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1.  O-6-methylguanine-deoxyribonucleic acid methyltransferase methylation enhances response to temozolomide treatment in esophageal cancer 
World-wide, esophageal cancer is a growing epidemic and patients frequently present with advanced disease that is surgically inoperable. Hence, chemotherapy is the predominate treatment. Cytotoxic platinum compounds are mostly used, but their efficacy is only moderate. Newer alkylating agents have shown promise in other tumor types, but little is known about their utility in esophageal cancer.
We utilized archived human esophageal cancer samples and esophageal cancer cell lines to evaluate O-6-methylguanine-deoxyribonucleic acid methyltransferase (MGMT) hypermethylation status and determined sensitivity to the alkylating drug temozolomide (TMZ). Immunoblot analysis was performed to determine MGMT protein expression in cell lines. To assess and confirm the effect of TMZ treatment in a methylated esophageal cancer cell line in vivo, a mouse flank xenograft tumor model was utilized.
Nearly 71% (12/17) of adenocarcinoma and 38% (3/8) of squamous cell carcinoma (SCC) patient samples were MGMT hypermethylated. Out of four adenocarcinoma and nine SCC cell lines tested, one of each histology was hypermethylated. Immunoblot analyses confirmed that hypermethylated cell lines did not express the MGMT protein. In vitro cell viability assays showed the methylated Kyse-140 and FLO cells to be sensitive to TMZ at an IC50 of 52-420 μM, whereas unmethylated cells Kyse-410 and SKGT-4 did not respond. In an in vivo xenograft tumor model with Kyse-140 cells, which are MGMT hypermethylated, TMZ treatment abrogated tumor growth by more than 60%.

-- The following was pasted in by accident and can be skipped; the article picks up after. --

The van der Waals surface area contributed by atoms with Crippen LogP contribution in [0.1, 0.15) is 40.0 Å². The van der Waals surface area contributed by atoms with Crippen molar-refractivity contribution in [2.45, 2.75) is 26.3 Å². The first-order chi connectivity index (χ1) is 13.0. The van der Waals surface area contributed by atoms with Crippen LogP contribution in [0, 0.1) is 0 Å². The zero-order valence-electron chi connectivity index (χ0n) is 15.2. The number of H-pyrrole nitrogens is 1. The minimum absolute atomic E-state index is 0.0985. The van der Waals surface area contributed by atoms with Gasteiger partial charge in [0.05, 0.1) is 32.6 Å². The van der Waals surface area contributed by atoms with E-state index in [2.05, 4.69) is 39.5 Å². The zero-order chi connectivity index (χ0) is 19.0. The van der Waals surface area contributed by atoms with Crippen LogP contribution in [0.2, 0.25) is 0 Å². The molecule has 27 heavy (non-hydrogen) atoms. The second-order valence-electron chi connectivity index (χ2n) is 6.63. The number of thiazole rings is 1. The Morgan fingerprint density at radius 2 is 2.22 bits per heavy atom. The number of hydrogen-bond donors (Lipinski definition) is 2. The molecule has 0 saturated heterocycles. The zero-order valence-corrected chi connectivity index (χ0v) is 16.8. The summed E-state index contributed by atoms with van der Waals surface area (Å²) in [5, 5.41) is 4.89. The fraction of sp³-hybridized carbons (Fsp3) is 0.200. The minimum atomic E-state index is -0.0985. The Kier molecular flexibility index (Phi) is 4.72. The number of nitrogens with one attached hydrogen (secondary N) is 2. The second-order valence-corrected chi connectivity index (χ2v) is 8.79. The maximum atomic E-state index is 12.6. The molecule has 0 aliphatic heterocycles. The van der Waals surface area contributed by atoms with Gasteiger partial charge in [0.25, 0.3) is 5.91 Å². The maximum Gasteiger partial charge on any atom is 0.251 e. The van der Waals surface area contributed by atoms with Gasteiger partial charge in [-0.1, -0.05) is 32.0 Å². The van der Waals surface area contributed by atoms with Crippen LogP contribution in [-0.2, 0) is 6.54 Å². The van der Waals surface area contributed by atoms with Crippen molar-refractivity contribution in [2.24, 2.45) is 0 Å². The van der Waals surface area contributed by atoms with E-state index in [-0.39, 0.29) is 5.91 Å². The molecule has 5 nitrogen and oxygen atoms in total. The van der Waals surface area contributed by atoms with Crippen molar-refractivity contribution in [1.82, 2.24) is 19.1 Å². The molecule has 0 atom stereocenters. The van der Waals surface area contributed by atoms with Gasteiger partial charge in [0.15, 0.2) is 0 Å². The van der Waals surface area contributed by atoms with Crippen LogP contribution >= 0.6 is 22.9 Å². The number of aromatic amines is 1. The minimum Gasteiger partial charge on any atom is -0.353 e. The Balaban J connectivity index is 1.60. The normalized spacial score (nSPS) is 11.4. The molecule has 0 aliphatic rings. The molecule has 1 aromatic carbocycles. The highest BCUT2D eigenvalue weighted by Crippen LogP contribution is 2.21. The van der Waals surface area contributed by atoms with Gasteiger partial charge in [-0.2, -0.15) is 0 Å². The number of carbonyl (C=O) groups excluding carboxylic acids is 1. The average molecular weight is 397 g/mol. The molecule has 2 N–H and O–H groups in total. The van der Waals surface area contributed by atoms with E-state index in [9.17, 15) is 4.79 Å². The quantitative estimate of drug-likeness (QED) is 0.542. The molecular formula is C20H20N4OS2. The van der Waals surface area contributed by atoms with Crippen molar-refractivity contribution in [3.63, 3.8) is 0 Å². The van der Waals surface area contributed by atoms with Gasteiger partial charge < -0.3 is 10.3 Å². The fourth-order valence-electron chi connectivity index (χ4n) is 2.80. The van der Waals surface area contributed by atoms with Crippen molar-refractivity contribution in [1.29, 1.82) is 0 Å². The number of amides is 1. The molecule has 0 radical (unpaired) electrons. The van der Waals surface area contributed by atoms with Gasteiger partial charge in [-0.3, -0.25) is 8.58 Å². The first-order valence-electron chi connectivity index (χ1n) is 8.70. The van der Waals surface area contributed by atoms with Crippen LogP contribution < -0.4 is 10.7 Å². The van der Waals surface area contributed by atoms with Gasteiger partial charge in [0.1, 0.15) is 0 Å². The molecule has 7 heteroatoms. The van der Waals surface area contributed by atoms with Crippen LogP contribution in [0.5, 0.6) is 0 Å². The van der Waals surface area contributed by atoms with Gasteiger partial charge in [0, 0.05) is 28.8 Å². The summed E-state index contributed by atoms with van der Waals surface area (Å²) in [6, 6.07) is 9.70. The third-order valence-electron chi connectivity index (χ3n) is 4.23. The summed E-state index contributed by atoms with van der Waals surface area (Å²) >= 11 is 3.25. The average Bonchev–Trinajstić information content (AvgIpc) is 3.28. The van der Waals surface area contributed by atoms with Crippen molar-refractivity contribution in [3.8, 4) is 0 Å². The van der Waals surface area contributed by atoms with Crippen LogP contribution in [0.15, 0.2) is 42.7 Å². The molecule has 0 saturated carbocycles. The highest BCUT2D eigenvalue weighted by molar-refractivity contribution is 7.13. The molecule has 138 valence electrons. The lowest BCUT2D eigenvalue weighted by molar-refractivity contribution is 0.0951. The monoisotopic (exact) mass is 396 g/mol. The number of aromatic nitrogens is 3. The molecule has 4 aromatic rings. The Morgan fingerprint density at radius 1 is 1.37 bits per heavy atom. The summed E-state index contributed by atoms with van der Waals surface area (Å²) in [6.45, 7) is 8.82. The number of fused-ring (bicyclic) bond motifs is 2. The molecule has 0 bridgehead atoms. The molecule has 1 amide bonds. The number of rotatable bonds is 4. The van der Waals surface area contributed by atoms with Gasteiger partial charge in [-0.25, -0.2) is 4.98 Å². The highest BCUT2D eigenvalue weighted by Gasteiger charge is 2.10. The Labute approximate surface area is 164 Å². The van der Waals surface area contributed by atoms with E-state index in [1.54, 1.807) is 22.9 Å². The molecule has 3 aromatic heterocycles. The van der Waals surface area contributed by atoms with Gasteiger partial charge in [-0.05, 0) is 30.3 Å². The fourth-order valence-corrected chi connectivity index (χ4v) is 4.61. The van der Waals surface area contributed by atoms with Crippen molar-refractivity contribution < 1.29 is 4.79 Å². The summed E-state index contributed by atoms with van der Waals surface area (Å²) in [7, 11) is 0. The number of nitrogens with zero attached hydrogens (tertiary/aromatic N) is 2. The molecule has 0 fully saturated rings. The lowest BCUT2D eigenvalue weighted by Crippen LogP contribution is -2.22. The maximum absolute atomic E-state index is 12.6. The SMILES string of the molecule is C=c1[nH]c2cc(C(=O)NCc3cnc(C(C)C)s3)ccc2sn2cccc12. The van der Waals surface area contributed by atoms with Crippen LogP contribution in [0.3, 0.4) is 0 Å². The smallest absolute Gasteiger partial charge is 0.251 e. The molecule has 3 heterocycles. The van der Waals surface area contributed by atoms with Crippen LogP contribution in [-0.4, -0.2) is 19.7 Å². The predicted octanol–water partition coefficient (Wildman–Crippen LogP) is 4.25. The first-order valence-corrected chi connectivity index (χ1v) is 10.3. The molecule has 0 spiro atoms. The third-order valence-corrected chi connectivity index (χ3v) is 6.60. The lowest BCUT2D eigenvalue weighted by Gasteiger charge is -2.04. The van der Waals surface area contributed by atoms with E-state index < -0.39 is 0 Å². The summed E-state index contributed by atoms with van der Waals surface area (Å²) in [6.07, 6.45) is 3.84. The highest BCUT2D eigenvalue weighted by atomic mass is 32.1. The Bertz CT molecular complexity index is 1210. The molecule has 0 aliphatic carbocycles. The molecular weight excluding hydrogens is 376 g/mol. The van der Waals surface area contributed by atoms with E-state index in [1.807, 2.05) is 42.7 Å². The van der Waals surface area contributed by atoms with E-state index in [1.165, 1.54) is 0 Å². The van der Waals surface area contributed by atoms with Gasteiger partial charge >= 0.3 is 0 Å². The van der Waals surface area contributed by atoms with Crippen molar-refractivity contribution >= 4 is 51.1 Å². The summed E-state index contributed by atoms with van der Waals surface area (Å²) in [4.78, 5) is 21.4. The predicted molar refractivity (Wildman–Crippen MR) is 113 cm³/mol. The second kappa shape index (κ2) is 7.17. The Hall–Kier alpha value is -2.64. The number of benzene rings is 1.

MGMT methylation may be an important biomarker in subsets of esophageal cancers and targeting by TMZ may be utilized to successfully treat these patients.
PMCID: PMC3853796  PMID: 24319345
Alkylating agents; deoxyribonucleic acid repair genes; in vivo pre-clinical; esophageal cancer; O-6-methylguanine-deoxyribonucleic acid methyltransferase hypermethylation; response to treatment; temozolomide
2.  Utilisation of a thoracic oncology database to capture radiological and pathological images for evaluation of response to chemotherapy in patients with malignant pleural mesothelioma 
BMJ Open  2012;2(5):e001620.
An area of need in cancer informatics is the ability to store images in a comprehensive database as part of translational cancer research. To meet this need, we have implemented a novel tandem database infrastructure that facilitates image storage and utilisation.
We had previously implemented the Thoracic Oncology Program Database Project (TOPDP) database for our translational cancer research needs. While useful for many research endeavours, it is unable to store images, hence our need to implement an imaging database which could communicate easily with the TOPDP database.
The Thoracic Oncology Research Program (TORP) imaging database was designed using the Research Electronic Data Capture (REDCap) platform, which was developed by Vanderbilt University. To demonstrate proof of principle and evaluate utility, we performed a retrospective investigation into tumour response for malignant pleural mesothelioma (MPM) patients treated at the University of Chicago Medical Center with either of two analogous chemotherapy regimens and consented to at least one of two UCMC IRB protocols, 9571 and 13473A.